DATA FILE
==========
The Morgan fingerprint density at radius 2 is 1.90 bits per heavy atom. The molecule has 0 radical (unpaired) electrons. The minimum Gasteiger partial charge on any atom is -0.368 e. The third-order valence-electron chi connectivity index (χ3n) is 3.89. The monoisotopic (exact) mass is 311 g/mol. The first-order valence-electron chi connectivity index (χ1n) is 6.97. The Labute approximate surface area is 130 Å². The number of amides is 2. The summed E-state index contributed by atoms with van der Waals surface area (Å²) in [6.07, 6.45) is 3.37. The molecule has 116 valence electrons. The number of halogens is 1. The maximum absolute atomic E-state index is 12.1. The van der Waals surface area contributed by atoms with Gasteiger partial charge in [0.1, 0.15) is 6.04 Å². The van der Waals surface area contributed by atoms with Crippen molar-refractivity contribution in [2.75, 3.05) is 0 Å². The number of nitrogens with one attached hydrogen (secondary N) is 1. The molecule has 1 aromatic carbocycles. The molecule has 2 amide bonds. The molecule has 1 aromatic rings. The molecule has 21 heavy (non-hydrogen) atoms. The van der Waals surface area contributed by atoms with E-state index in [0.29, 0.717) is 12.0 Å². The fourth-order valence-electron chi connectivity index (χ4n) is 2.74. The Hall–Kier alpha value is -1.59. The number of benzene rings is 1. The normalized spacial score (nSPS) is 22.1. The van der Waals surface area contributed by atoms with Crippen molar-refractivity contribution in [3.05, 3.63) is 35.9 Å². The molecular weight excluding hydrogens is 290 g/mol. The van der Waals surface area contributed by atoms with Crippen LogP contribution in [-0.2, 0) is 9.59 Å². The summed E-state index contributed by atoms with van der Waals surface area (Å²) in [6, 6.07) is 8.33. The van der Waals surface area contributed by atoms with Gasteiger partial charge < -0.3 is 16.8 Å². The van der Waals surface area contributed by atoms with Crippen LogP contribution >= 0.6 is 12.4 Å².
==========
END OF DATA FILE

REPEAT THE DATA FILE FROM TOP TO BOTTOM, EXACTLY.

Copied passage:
The Morgan fingerprint density at radius 2 is 1.90 bits per heavy atom. The molecule has 0 radical (unpaired) electrons. The minimum Gasteiger partial charge on any atom is -0.368 e. The third-order valence-electron chi connectivity index (χ3n) is 3.89. The monoisotopic (exact) mass is 311 g/mol. The first-order valence-electron chi connectivity index (χ1n) is 6.97. The Labute approximate surface area is 130 Å². The number of amides is 2. The summed E-state index contributed by atoms with van der Waals surface area (Å²) in [6.07, 6.45) is 3.37. The molecule has 116 valence electrons. The number of halogens is 1. The maximum absolute atomic E-state index is 12.1. The van der Waals surface area contributed by atoms with Gasteiger partial charge in [0.1, 0.15) is 6.04 Å². The van der Waals surface area contributed by atoms with Crippen molar-refractivity contribution in [2.75, 3.05) is 0 Å². The number of nitrogens with one attached hydrogen (secondary N) is 1. The molecule has 1 aromatic carbocycles. The molecule has 2 amide bonds. The molecule has 1 aromatic rings. The molecule has 21 heavy (non-hydrogen) atoms. The van der Waals surface area contributed by atoms with E-state index in [0.29, 0.717) is 12.0 Å². The fourth-order valence-electron chi connectivity index (χ4n) is 2.74. The Hall–Kier alpha value is -1.59. The number of benzene rings is 1. The normalized spacial score (nSPS) is 22.1. The van der Waals surface area contributed by atoms with Crippen molar-refractivity contribution in [3.05, 3.63) is 35.9 Å². The molecular weight excluding hydrogens is 290 g/mol. The van der Waals surface area contributed by atoms with Crippen LogP contribution in [-0.2, 0) is 9.59 Å². The summed E-state index contributed by atoms with van der Waals surface area (Å²) in [6, 6.07) is 8.33. The van der Waals surface area contributed by atoms with Gasteiger partial charge < -0.3 is 16.8 Å². The van der Waals surface area contributed by atoms with Crippen LogP contribution >= 0.6 is 12.4 Å².